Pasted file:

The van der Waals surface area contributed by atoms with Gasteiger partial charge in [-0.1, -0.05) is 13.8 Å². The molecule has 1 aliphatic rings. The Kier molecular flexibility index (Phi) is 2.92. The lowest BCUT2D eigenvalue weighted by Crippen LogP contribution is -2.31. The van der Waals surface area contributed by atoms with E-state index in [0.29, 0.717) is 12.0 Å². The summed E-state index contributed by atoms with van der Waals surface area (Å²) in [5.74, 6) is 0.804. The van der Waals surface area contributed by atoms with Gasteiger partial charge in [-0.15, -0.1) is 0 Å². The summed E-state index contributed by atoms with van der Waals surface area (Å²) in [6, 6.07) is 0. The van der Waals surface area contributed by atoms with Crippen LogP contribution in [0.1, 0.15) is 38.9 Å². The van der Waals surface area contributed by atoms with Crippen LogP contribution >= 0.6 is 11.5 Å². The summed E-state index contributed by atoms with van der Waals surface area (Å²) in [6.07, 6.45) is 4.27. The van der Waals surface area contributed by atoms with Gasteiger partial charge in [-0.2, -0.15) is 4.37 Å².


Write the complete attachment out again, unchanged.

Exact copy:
The van der Waals surface area contributed by atoms with Gasteiger partial charge in [-0.1, -0.05) is 13.8 Å². The molecule has 1 aliphatic rings. The Kier molecular flexibility index (Phi) is 2.92. The lowest BCUT2D eigenvalue weighted by Crippen LogP contribution is -2.31. The van der Waals surface area contributed by atoms with E-state index in [0.29, 0.717) is 12.0 Å². The summed E-state index contributed by atoms with van der Waals surface area (Å²) in [5.74, 6) is 0.804. The van der Waals surface area contributed by atoms with Gasteiger partial charge in [-0.15, -0.1) is 0 Å². The summed E-state index contributed by atoms with van der Waals surface area (Å²) in [6, 6.07) is 0. The van der Waals surface area contributed by atoms with Crippen LogP contribution in [0.1, 0.15) is 38.9 Å². The van der Waals surface area contributed by atoms with Crippen LogP contribution >= 0.6 is 11.5 Å². The summed E-state index contributed by atoms with van der Waals surface area (Å²) in [6.07, 6.45) is 4.27. The van der Waals surface area contributed by atoms with Gasteiger partial charge in [-0.2, -0.15) is 4.37 Å².